It's OK that I don't agree with the Washington Post editorial in Friday's Star
, which says we should keep testing students in reading and math every year. I'll even hold my nose and not complain when it says the testing regimen beginning with the No Child Left Behind law is "a civil rights achievement that must not be undone." But when the editorial misuses statistics to make the case that achievement of poor and minority students has gone up because of the annual NCLB testing—nope, I won't let them get away with that.
The editorial says the NAEP (National Assessment of Educational Progress) test results indicate that poor and minority students have increased their achievement since 2001. I kinda like the NAEP test, because it's low stakes—a sample group of students are given the test, so no one can teach to the test, and no one loses their job over the results—and it has been given consistently since the 1970s. To the extent that you can put faith in any standardized test as a measure of student achievement, this is the one to put faith in.
And it's true, the scores of black and Hispanic students have increased since NCLB became law, and they've increased at a faster pace than the scores of white students, so the gap between white and minority student scores has shrunk, even though the gap is still pretty dramatic. But the problem with giving NCLB any credit for the increase is, the scores have been increasing since the tests were first given forty years ago at about the same rate. If you follow the jagged, up-and-down lines on a graph charting the scores, you find that the slope from when the first tests were given to 2001, when NCLB began, is close to the same as the slope from 2001 to the most recent tests in 2012. The only group whose scores have slowed their ascent significantly is white 17 year olds.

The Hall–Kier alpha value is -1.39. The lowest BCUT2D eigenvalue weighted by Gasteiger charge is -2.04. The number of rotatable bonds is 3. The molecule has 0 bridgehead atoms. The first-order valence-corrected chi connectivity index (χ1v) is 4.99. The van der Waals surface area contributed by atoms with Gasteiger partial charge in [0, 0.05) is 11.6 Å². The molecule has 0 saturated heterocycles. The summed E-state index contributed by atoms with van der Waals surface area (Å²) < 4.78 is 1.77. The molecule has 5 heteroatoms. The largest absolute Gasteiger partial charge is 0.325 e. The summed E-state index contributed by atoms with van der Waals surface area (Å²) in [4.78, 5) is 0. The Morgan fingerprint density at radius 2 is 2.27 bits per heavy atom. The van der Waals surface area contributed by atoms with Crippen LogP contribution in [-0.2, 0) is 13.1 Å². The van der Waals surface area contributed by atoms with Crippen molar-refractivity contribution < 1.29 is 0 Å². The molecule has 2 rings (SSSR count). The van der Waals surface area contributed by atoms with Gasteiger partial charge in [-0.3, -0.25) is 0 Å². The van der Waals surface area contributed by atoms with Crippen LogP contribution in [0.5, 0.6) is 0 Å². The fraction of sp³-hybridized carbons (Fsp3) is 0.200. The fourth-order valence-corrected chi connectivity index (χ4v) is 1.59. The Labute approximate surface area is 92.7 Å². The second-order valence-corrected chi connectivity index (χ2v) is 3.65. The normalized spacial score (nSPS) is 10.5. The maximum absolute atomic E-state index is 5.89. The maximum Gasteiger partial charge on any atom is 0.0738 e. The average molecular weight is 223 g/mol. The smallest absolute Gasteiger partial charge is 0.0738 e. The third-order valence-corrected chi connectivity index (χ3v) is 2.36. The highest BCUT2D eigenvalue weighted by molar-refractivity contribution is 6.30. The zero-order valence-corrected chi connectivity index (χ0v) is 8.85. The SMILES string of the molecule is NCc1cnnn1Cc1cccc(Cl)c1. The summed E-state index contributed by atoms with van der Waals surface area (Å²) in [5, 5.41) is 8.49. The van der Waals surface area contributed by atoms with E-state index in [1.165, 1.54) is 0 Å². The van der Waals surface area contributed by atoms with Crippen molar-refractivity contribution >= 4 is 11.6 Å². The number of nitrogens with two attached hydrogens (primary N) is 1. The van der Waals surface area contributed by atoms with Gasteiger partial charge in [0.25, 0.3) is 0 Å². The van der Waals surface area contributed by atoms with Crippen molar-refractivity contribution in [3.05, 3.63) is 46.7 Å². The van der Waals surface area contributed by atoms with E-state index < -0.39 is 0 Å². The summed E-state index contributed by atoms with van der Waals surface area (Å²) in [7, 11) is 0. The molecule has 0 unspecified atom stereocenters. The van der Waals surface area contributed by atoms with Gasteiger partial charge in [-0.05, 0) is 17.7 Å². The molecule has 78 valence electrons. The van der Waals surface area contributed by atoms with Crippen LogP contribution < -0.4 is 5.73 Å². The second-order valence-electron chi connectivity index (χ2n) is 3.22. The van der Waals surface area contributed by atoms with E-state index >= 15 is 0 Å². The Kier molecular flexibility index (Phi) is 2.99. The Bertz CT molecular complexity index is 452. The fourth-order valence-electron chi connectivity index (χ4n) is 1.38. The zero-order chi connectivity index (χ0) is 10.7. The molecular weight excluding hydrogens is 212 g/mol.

Here are the two conclusions the WaPo editorial could have reasonably drawn using the NAEP scores from their beginning in the 1970s to the present. (1) The average scores of all students have increased over the past forty years, blacks and Hispanic students faster than white students. That means the meme that our schools are failures, that they have gotten worse over recent decades, is simply wrong. By the only consistent measure we have, student achievement has improved, minority students faster than white students. (2) The yearly high stakes testing since the beginning of NCLB hasn't increased the pace of improvement. At best, it's a wash—though, actually, the scores over the past four to six years have flat lined, which could mean that we're beginning to see the negative consequences of our obsession with teaching to the test.
The pro-test crowd says we need to keep on testing at the same obsessive pace because of all the valuable data the tests produce. Well, they should be more careful with the way they use their beloved data. If proving a point is more important than accuracy, they really don't need the students to take all those tests to generate all that questionable data. They can just make things up, like they always have.